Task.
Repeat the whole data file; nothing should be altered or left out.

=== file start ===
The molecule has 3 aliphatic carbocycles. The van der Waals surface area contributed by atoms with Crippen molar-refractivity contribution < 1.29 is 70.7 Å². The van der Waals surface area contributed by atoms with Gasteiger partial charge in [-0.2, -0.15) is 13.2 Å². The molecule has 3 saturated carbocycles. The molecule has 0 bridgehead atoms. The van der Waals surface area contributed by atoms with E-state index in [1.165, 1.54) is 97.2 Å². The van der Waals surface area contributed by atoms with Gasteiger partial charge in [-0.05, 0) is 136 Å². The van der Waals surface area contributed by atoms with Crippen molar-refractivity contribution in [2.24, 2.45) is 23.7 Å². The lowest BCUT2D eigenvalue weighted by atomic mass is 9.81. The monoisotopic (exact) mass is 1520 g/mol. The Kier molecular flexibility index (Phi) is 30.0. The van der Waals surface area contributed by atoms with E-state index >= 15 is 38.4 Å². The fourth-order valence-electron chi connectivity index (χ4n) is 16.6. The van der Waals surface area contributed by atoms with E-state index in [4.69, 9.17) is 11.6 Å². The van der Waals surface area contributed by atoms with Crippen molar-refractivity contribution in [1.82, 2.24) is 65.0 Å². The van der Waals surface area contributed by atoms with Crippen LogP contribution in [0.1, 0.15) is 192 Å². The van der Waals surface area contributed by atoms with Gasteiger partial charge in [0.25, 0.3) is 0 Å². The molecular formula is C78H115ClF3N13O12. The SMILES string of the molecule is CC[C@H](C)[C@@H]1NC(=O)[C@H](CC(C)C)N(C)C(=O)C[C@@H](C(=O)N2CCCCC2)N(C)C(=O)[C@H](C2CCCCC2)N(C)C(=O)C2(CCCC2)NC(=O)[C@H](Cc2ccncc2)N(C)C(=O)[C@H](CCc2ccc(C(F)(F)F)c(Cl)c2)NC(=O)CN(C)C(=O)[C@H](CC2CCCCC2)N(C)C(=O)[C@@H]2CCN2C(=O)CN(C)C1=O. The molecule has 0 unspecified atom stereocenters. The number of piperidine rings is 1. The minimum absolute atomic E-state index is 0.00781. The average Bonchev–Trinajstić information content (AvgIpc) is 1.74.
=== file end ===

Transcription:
The molecule has 3 aliphatic carbocycles. The van der Waals surface area contributed by atoms with Crippen molar-refractivity contribution < 1.29 is 70.7 Å². The van der Waals surface area contributed by atoms with Gasteiger partial charge in [-0.2, -0.15) is 13.2 Å². The molecule has 3 saturated carbocycles. The molecule has 0 bridgehead atoms. The van der Waals surface area contributed by atoms with E-state index in [1.165, 1.54) is 97.2 Å². The van der Waals surface area contributed by atoms with Gasteiger partial charge in [-0.05, 0) is 136 Å². The van der Waals surface area contributed by atoms with Crippen molar-refractivity contribution in [2.24, 2.45) is 23.7 Å². The lowest BCUT2D eigenvalue weighted by atomic mass is 9.81. The monoisotopic (exact) mass is 1520 g/mol. The Kier molecular flexibility index (Phi) is 30.0. The van der Waals surface area contributed by atoms with E-state index >= 15 is 38.4 Å². The fourth-order valence-electron chi connectivity index (χ4n) is 16.6. The van der Waals surface area contributed by atoms with E-state index in [4.69, 9.17) is 11.6 Å². The van der Waals surface area contributed by atoms with Crippen molar-refractivity contribution in [1.82, 2.24) is 65.0 Å². The van der Waals surface area contributed by atoms with Crippen LogP contribution in [0.1, 0.15) is 192 Å². The van der Waals surface area contributed by atoms with Gasteiger partial charge in [0.25, 0.3) is 0 Å². The molecular formula is C78H115ClF3N13O12. The SMILES string of the molecule is CC[C@H](C)[C@@H]1NC(=O)[C@H](CC(C)C)N(C)C(=O)C[C@@H](C(=O)N2CCCCC2)N(C)C(=O)[C@H](C2CCCCC2)N(C)C(=O)C2(CCCC2)NC(=O)[C@H](Cc2ccncc2)N(C)C(=O)[C@H](CCc2ccc(C(F)(F)F)c(Cl)c2)NC(=O)CN(C)C(=O)[C@H](CC2CCCCC2)N(C)C(=O)[C@@H]2CCN2C(=O)CN(C)C1=O. The molecule has 0 unspecified atom stereocenters. The number of piperidine rings is 1. The minimum absolute atomic E-state index is 0.00781. The average Bonchev–Trinajstić information content (AvgIpc) is 1.74.